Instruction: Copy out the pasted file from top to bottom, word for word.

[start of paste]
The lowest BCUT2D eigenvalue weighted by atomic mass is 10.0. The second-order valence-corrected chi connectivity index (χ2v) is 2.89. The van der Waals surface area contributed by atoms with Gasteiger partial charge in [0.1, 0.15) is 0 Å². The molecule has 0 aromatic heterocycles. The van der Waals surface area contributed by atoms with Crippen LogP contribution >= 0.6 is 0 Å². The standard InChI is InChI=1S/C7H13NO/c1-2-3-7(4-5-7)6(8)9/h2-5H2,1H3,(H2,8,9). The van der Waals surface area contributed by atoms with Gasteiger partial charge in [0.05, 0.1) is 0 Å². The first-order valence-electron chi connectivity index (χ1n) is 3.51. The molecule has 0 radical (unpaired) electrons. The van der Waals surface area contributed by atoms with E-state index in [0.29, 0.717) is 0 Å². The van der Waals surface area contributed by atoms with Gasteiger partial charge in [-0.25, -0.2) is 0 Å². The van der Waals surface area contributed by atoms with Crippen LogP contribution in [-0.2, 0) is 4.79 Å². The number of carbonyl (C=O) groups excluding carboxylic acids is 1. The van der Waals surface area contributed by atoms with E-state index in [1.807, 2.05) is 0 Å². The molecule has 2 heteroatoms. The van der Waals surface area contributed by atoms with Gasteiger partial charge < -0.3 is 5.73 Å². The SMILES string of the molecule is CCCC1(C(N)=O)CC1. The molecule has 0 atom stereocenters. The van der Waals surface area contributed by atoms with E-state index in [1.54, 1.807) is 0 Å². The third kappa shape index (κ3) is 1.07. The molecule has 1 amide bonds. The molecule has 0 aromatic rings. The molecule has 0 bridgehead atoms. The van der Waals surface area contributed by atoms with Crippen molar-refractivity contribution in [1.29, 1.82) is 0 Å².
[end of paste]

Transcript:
The lowest BCUT2D eigenvalue weighted by atomic mass is 10.0. The second-order valence-corrected chi connectivity index (χ2v) is 2.89. The van der Waals surface area contributed by atoms with Gasteiger partial charge in [0.1, 0.15) is 0 Å². The molecule has 0 aromatic heterocycles. The van der Waals surface area contributed by atoms with Crippen LogP contribution >= 0.6 is 0 Å². The standard InChI is InChI=1S/C7H13NO/c1-2-3-7(4-5-7)6(8)9/h2-5H2,1H3,(H2,8,9). The van der Waals surface area contributed by atoms with Gasteiger partial charge in [0.05, 0.1) is 0 Å². The first-order valence-electron chi connectivity index (χ1n) is 3.51. The molecule has 0 radical (unpaired) electrons. The van der Waals surface area contributed by atoms with E-state index in [0.29, 0.717) is 0 Å². The van der Waals surface area contributed by atoms with Gasteiger partial charge in [-0.25, -0.2) is 0 Å². The van der Waals surface area contributed by atoms with Crippen LogP contribution in [-0.2, 0) is 4.79 Å². The number of carbonyl (C=O) groups excluding carboxylic acids is 1. The van der Waals surface area contributed by atoms with E-state index in [1.807, 2.05) is 0 Å². The molecule has 2 heteroatoms. The van der Waals surface area contributed by atoms with Gasteiger partial charge < -0.3 is 5.73 Å². The SMILES string of the molecule is CCCC1(C(N)=O)CC1. The molecule has 0 atom stereocenters. The van der Waals surface area contributed by atoms with E-state index in [1.54, 1.807) is 0 Å². The third kappa shape index (κ3) is 1.07. The molecule has 1 amide bonds. The molecule has 0 aromatic rings. The molecule has 0 bridgehead atoms. The van der Waals surface area contributed by atoms with Crippen molar-refractivity contribution in [1.29, 1.82) is 0 Å².